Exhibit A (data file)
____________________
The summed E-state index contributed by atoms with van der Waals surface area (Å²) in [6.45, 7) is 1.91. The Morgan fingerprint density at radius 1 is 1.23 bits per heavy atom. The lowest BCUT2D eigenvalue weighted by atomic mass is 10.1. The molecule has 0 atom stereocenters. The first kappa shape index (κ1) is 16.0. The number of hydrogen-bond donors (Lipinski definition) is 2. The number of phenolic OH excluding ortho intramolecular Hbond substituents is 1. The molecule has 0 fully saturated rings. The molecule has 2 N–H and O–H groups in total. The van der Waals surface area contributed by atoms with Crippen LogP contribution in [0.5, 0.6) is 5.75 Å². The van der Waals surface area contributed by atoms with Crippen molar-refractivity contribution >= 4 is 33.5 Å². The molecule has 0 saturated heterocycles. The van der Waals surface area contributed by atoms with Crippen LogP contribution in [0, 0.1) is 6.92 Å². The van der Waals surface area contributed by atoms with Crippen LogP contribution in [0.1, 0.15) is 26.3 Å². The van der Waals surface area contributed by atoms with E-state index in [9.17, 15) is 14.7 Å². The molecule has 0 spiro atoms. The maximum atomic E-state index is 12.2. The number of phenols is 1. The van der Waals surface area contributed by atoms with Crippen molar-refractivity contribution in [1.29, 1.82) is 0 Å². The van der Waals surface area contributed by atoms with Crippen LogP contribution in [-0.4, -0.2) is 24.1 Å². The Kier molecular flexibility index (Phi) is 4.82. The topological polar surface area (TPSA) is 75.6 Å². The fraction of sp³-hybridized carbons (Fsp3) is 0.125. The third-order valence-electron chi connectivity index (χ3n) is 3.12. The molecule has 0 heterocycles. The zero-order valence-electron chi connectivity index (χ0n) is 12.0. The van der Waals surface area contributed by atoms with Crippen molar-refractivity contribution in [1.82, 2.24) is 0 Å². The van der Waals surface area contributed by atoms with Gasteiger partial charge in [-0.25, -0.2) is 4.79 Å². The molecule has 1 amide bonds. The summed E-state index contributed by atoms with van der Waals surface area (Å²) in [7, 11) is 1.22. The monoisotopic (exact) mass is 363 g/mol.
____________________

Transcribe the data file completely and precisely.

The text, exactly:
The summed E-state index contributed by atoms with van der Waals surface area (Å²) in [6.45, 7) is 1.91. The Morgan fingerprint density at radius 1 is 1.23 bits per heavy atom. The lowest BCUT2D eigenvalue weighted by atomic mass is 10.1. The molecule has 0 atom stereocenters. The first kappa shape index (κ1) is 16.0. The number of hydrogen-bond donors (Lipinski definition) is 2. The number of phenolic OH excluding ortho intramolecular Hbond substituents is 1. The molecule has 0 fully saturated rings. The molecule has 2 N–H and O–H groups in total. The van der Waals surface area contributed by atoms with Crippen LogP contribution in [0.5, 0.6) is 5.75 Å². The van der Waals surface area contributed by atoms with Crippen molar-refractivity contribution >= 4 is 33.5 Å². The molecule has 0 saturated heterocycles. The van der Waals surface area contributed by atoms with Crippen LogP contribution in [0, 0.1) is 6.92 Å². The van der Waals surface area contributed by atoms with Crippen LogP contribution in [0.1, 0.15) is 26.3 Å². The van der Waals surface area contributed by atoms with E-state index in [9.17, 15) is 14.7 Å². The molecule has 0 spiro atoms. The maximum atomic E-state index is 12.2. The number of phenols is 1. The van der Waals surface area contributed by atoms with Crippen molar-refractivity contribution in [1.29, 1.82) is 0 Å². The van der Waals surface area contributed by atoms with Crippen LogP contribution in [-0.4, -0.2) is 24.1 Å². The Kier molecular flexibility index (Phi) is 4.82. The topological polar surface area (TPSA) is 75.6 Å². The fraction of sp³-hybridized carbons (Fsp3) is 0.125. The third-order valence-electron chi connectivity index (χ3n) is 3.12. The molecule has 0 heterocycles. The zero-order valence-electron chi connectivity index (χ0n) is 12.0. The van der Waals surface area contributed by atoms with Crippen molar-refractivity contribution in [1.82, 2.24) is 0 Å². The van der Waals surface area contributed by atoms with Gasteiger partial charge in [-0.25, -0.2) is 4.79 Å². The molecule has 1 amide bonds. The summed E-state index contributed by atoms with van der Waals surface area (Å²) in [7, 11) is 1.22. The monoisotopic (exact) mass is 363 g/mol.